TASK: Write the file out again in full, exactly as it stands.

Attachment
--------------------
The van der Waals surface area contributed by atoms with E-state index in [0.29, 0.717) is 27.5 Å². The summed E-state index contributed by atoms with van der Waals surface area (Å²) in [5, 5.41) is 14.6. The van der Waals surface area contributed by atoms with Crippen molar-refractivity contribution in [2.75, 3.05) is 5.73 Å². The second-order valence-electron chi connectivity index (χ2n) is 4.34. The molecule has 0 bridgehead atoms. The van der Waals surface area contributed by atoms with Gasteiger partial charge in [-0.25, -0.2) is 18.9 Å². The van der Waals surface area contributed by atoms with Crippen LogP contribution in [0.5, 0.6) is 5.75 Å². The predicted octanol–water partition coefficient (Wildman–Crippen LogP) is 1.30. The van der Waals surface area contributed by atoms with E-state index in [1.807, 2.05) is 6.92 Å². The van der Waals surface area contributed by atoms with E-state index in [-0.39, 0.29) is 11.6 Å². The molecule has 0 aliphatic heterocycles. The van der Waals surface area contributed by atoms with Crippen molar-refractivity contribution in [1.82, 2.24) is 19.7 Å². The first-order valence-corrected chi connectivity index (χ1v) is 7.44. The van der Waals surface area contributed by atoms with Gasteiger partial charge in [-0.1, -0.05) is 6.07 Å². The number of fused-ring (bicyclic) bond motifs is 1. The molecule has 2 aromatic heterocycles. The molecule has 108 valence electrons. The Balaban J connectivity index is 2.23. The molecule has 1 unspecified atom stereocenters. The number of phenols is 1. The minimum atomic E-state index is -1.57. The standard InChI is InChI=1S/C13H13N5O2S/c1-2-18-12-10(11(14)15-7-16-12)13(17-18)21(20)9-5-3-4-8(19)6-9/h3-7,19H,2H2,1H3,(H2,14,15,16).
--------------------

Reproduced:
The van der Waals surface area contributed by atoms with E-state index in [0.29, 0.717) is 27.5 Å². The summed E-state index contributed by atoms with van der Waals surface area (Å²) in [5, 5.41) is 14.6. The van der Waals surface area contributed by atoms with Crippen molar-refractivity contribution in [2.75, 3.05) is 5.73 Å². The second-order valence-electron chi connectivity index (χ2n) is 4.34. The molecule has 0 bridgehead atoms. The van der Waals surface area contributed by atoms with Gasteiger partial charge in [-0.25, -0.2) is 18.9 Å². The van der Waals surface area contributed by atoms with Crippen LogP contribution in [0.5, 0.6) is 5.75 Å². The predicted octanol–water partition coefficient (Wildman–Crippen LogP) is 1.30. The van der Waals surface area contributed by atoms with E-state index in [1.807, 2.05) is 6.92 Å². The van der Waals surface area contributed by atoms with E-state index in [-0.39, 0.29) is 11.6 Å². The molecule has 0 aliphatic heterocycles. The van der Waals surface area contributed by atoms with Crippen molar-refractivity contribution in [1.82, 2.24) is 19.7 Å². The first-order valence-corrected chi connectivity index (χ1v) is 7.44. The van der Waals surface area contributed by atoms with Gasteiger partial charge in [-0.1, -0.05) is 6.07 Å². The number of fused-ring (bicyclic) bond motifs is 1. The molecule has 2 aromatic heterocycles. The molecule has 108 valence electrons. The Balaban J connectivity index is 2.23. The molecule has 1 unspecified atom stereocenters. The number of phenols is 1. The minimum atomic E-state index is -1.57. The standard InChI is InChI=1S/C13H13N5O2S/c1-2-18-12-10(11(14)15-7-16-12)13(17-18)21(20)9-5-3-4-8(19)6-9/h3-7,19H,2H2,1H3,(H2,14,15,16).